The interleukins (ILs) and tumor necrosis factor α (TNF-α) cytokines are synthesized by chondrocytes, synovium, or inflammatory cells [7, 65]. Proteoglycan depletion has been stimulating physiopathologic processes, which is the main cause of degenerative joint diseases, e.g., osteoarthritis [66, 67]. Interleukins and TNF-α exert their effects on many diseases nonselectively from dental to cancer [68, 69], despite that a biomarker must be tissue-specific [70, 71]. Thus, in the last decade, the equine orthopedic researches have been deeply focused on proteoglycans, especially aggrecanases.

3.2 Aggrecanases on cartilage physiopathology

As it is well known, the proteases are responsible for proteolysis processes, which are catalytic enzymes to breakdown of the proteins into small polypeptides and amino acids by cleaved peptide bonds. The metalloproteinase superfamily members show their proteinase activity on osteoarthritis formation throughout the physiopathological processes. The matrix metalloproteinases (MMPs) and their endogenous inhibitors tissue inhibitors of metalloproteinases (TIMPs) are extensively studied; besides this, recent advances have indicated that the role of ADAMTS proteinase family is more considerable due to its abundant and specific aggrecanase activity by ADAMTS-4 and -5.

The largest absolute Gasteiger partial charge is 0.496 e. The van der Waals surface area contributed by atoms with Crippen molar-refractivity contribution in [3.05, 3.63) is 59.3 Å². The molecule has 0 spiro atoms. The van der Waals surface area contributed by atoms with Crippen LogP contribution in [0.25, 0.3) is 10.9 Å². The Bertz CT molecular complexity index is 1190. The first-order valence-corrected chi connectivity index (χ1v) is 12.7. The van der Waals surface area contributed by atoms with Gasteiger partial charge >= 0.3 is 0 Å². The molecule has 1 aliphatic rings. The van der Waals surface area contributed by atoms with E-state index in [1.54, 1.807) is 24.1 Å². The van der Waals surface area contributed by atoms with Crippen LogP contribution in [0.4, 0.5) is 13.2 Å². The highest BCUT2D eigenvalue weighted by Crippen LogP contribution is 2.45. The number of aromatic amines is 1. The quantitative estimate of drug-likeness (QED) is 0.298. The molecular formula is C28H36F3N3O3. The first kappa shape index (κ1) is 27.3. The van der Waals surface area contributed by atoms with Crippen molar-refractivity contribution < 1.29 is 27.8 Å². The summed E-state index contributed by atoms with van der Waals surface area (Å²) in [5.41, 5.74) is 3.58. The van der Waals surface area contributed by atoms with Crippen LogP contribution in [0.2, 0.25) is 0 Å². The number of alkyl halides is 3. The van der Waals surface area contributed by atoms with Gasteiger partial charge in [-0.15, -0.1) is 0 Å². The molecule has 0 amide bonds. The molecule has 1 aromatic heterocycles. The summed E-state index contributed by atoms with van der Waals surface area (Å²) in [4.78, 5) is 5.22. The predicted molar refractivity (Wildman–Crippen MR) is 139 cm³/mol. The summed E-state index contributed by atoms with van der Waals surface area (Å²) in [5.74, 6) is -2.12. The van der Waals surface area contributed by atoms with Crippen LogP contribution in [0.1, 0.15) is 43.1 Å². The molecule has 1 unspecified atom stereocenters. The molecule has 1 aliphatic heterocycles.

The aggrecan residues which cleaved at the glutamate 373-alanine 374 bond between the G1 and G2 interglobular domains were found at the synovial fluid analysis from various joint diseases (inflammatory or noninflammatory) in humans [72]. The first aggrecanase was purified and cloned by Tortorella et.al and named as aggrecanase-1 (currently termed as ADAMTS-4). They showed that ADAMTS-4 cleaves the aggrecan at the glutamic acid-373-alanine-374 bond [73]. After a while, Abbaszade et al. described aggrecanase-2 and named ADAMTS-11 (presently known as ADAMTS-5) [74]. ADAMTS-4 and ADAMTS-5 cleave the aggrecan at five common aggrecanase specific sites (Glu373-Ala374, Glu1480-Gly1481, Glu1667-Gly1668, Glu1771-Ala1772, and Glu1871-Leu1872,); nonetheless, ADAMTS-5 cleaves an additional site (Glu1480-Gly1481). Moreover, ADAMTS-5 is approximately twice slower than ADAMTS-4 [75, 76].